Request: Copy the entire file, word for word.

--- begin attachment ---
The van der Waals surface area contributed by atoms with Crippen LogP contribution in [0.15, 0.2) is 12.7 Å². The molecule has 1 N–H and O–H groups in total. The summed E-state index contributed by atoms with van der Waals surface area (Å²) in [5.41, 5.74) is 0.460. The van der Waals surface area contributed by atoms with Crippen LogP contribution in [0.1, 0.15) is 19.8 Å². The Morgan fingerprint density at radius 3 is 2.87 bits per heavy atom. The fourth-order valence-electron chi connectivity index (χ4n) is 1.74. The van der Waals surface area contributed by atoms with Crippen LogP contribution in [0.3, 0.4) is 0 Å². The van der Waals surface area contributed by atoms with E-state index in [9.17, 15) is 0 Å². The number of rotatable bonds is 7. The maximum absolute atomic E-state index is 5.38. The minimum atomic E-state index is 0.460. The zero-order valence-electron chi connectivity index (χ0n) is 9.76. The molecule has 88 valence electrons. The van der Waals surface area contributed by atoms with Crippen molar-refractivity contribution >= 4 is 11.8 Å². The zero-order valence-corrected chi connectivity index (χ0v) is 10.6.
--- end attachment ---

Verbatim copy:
The van der Waals surface area contributed by atoms with Crippen LogP contribution in [0.15, 0.2) is 12.7 Å². The molecule has 1 N–H and O–H groups in total. The summed E-state index contributed by atoms with van der Waals surface area (Å²) in [5.41, 5.74) is 0.460. The van der Waals surface area contributed by atoms with Crippen LogP contribution in [0.1, 0.15) is 19.8 Å². The Morgan fingerprint density at radius 3 is 2.87 bits per heavy atom. The fourth-order valence-electron chi connectivity index (χ4n) is 1.74. The van der Waals surface area contributed by atoms with Crippen LogP contribution in [0.3, 0.4) is 0 Å². The van der Waals surface area contributed by atoms with E-state index in [9.17, 15) is 0 Å². The number of rotatable bonds is 7. The maximum absolute atomic E-state index is 5.38. The minimum atomic E-state index is 0.460. The zero-order valence-electron chi connectivity index (χ0n) is 9.76. The molecule has 88 valence electrons. The van der Waals surface area contributed by atoms with Crippen molar-refractivity contribution >= 4 is 11.8 Å². The zero-order valence-corrected chi connectivity index (χ0v) is 10.6.